Hannah for Green Mountain Doll Club

Name: Hannah for Green Mountain Doll Club

Made by and When: Nancy Revoir Dezotell, 2006

Material: Resin with a cloth body, wood base, felt, cotton, mohair

Marks: The bottom of the base reads, HANNAH / Green Mountain Medley / Region 15 / UFDC Regional Conference / Green Mountain Doll Club of Vermont / June 15-17, 2006 / Nancy Revoir Dezotell. Signed and numbered by the artist as a limited edition #42 of only 182.

Height: 12-1/2 inches

Hair, Eyes, Mouth: Black curly mohair styled in two curly pigtails with bangs; brown painted eyes, slightly parted painted-pink lips

Clothes/Accessories: Red felt dress, (replaced) white felt apron, white cotton slip, white pantaloons, molded-on red socks and black boots. The sculpted boots have real laces. Hannah has a black rag doll made from black jersey knit. The book, Hannah’s Story, by Mary E. Swasey ©2005 was included with the doll.

Other: Made by Nancy Revoir Dezotell for The Green Mountain Doll Club of Vermont’s 2006 UFDC Regional Conference, the doll was inspired by the character, Daisy, in the book Daisy and Her Doll by Michael Medearis and Angela S. Medearis (The Vermont Folklife Center, 2000). The Medearis book is based on an actual incident in the life of 8-year-old Daisy Turner, a formerly enslaved man’s daughter, who was born in Vermont in 1883. Daisy’s teacher tasked her with writing about Africa and handed her a “coal-black” doll that was not (in Daisy’s mind) as pretty as the other white dolls the teacher gave to the other students who laughed at Daisy’s doll, which caused her to become aware of the difference in her skin color and theirs. Daisy overcomes this dilemma triumphantly as she did in other aspects of her life.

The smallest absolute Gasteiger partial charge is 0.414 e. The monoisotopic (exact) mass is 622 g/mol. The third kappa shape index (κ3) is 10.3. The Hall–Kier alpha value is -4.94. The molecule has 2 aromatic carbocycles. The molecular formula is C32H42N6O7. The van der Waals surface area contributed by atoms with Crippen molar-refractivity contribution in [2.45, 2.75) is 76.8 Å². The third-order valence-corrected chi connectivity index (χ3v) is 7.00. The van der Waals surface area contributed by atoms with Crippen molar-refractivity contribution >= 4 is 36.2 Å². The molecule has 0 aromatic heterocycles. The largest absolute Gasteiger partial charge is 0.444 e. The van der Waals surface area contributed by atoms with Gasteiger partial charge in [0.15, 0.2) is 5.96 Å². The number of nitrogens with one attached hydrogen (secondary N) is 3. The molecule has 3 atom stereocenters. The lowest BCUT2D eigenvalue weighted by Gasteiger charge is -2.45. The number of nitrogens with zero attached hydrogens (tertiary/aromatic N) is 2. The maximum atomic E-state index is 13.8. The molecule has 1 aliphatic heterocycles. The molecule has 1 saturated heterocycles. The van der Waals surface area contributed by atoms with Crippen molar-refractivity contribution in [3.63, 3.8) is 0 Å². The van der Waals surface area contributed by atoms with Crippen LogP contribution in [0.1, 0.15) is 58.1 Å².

Read more about the book, Daisy and Her Doll here.

The doll’s book, Hannah’s Story, tells the story about a day in Hannah’s life living in a small town in the foothills of the Green Mountains in which an Aunt Daisy is mentioned.

Read more about storyteller and poet, Daisy Turner, here.

Read more and see additional photos of the real Daisy Turner, here.


In the video below, at age 104, Daisy Turner recites the poem, Dear Madam.


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Published by DeeBeeGee

Doll collector, historian, co-founder of the first e-zine devoted to collecting black dolls; author of black-doll reference books, doll blogs, and doll magazine articles.

2 thoughts on “Hannah for Green Mountain Doll Club

  1. Hello Debbie,

    I read it all and followed each link… Daisy Turner was a remarkable person throughout her life! I don’t recall ever knowing about her so I’m especially grateful for this rich offering.

    Have you seen the books below anywhere? We were in JC Penny’s over the weekend and they are selling two books of note. I had time to glance through one of them and found that Going Places teaches about travel in the Jim Crow south including information on The Green Book and so much more. They were displayed on the entry level with no other book displays. I am not buying any longer (I have a very large picture book collection which I acquired and used when I was teaching first grade as the school library’s collection was wanting) but Going Places is calling to me.

    Warmest regards, Marjorie




  2. Hello Marjorie,

    Thank you for reading the post and following the links to read and view the additional information about Daisy Turner. I agree, she led a remarkable, long 105-year life.

    I was not familiar with the book you provided the title of in your reply nor the one you shared by email. I applaud J. C. Penney and other stores that offer children’s books and other educational materials that will teach Black history beyond the fraction of information taught in most school systems.

    For anyone who might be interested the titles of the books you referenced are:
    Going Places: Victor Hugo Green and His Glorious Book and Dear Black Child.

    Thanks again!



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